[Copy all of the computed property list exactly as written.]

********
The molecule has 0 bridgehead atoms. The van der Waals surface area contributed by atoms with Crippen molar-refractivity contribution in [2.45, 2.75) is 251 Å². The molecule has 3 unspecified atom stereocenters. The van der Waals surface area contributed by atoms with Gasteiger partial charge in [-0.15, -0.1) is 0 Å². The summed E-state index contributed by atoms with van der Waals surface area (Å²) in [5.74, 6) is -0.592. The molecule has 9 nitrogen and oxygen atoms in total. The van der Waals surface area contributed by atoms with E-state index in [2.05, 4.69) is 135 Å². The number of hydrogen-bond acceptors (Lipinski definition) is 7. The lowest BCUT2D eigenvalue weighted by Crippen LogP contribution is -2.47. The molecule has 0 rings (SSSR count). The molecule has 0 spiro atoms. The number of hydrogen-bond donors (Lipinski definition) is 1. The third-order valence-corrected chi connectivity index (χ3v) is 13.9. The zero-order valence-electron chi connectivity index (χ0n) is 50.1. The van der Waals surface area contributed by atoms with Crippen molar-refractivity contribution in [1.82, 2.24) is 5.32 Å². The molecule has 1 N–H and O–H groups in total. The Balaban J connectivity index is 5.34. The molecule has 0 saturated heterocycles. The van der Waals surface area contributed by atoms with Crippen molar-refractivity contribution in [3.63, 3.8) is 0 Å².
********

The molecule has 0 bridgehead atoms. The van der Waals surface area contributed by atoms with Crippen molar-refractivity contribution in [2.45, 2.75) is 251 Å². The molecule has 3 unspecified atom stereocenters. The van der Waals surface area contributed by atoms with Gasteiger partial charge in [-0.15, -0.1) is 0 Å². The summed E-state index contributed by atoms with van der Waals surface area (Å²) in [5.74, 6) is -0.592. The molecule has 9 nitrogen and oxygen atoms in total. The van der Waals surface area contributed by atoms with E-state index in [2.05, 4.69) is 135 Å². The number of hydrogen-bond acceptors (Lipinski definition) is 7. The lowest BCUT2D eigenvalue weighted by Crippen LogP contribution is -2.47. The molecule has 0 rings (SSSR count). The molecule has 0 spiro atoms. The number of hydrogen-bond donors (Lipinski definition) is 1. The third-order valence-corrected chi connectivity index (χ3v) is 13.9. The zero-order valence-electron chi connectivity index (χ0n) is 50.1. The van der Waals surface area contributed by atoms with Crippen molar-refractivity contribution in [1.82, 2.24) is 5.32 Å². The molecule has 1 N–H and O–H groups in total. The Balaban J connectivity index is 5.34. The molecule has 0 saturated heterocycles. The van der Waals surface area contributed by atoms with Crippen molar-refractivity contribution in [3.63, 3.8) is 0 Å².